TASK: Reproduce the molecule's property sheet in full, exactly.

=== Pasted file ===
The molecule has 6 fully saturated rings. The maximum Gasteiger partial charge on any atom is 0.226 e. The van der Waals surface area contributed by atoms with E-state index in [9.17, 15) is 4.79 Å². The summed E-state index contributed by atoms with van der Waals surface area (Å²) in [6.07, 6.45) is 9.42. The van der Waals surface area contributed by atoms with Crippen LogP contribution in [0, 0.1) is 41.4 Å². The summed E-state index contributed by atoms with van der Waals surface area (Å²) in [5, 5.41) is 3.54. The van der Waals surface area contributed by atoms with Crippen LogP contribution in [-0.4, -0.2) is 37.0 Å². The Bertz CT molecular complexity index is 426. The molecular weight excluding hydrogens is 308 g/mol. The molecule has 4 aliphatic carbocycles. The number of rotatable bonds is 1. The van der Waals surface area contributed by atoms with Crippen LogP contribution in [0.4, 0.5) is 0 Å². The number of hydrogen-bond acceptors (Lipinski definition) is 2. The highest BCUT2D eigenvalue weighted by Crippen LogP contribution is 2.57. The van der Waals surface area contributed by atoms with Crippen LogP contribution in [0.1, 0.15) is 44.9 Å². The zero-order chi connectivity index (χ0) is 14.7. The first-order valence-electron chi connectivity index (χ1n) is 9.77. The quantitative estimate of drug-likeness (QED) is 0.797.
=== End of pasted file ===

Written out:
The molecule has 6 fully saturated rings. The maximum Gasteiger partial charge on any atom is 0.226 e. The van der Waals surface area contributed by atoms with E-state index in [9.17, 15) is 4.79 Å². The summed E-state index contributed by atoms with van der Waals surface area (Å²) in [6.07, 6.45) is 9.42. The van der Waals surface area contributed by atoms with Crippen LogP contribution in [0, 0.1) is 41.4 Å². The summed E-state index contributed by atoms with van der Waals surface area (Å²) in [5, 5.41) is 3.54. The van der Waals surface area contributed by atoms with Crippen LogP contribution in [-0.4, -0.2) is 37.0 Å². The Bertz CT molecular complexity index is 426. The molecular weight excluding hydrogens is 308 g/mol. The molecule has 4 aliphatic carbocycles. The number of rotatable bonds is 1. The van der Waals surface area contributed by atoms with Crippen LogP contribution in [0.4, 0.5) is 0 Å². The number of hydrogen-bond acceptors (Lipinski definition) is 2. The highest BCUT2D eigenvalue weighted by Crippen LogP contribution is 2.57. The van der Waals surface area contributed by atoms with Crippen LogP contribution in [0.1, 0.15) is 44.9 Å². The zero-order chi connectivity index (χ0) is 14.7. The first-order valence-electron chi connectivity index (χ1n) is 9.77. The quantitative estimate of drug-likeness (QED) is 0.797.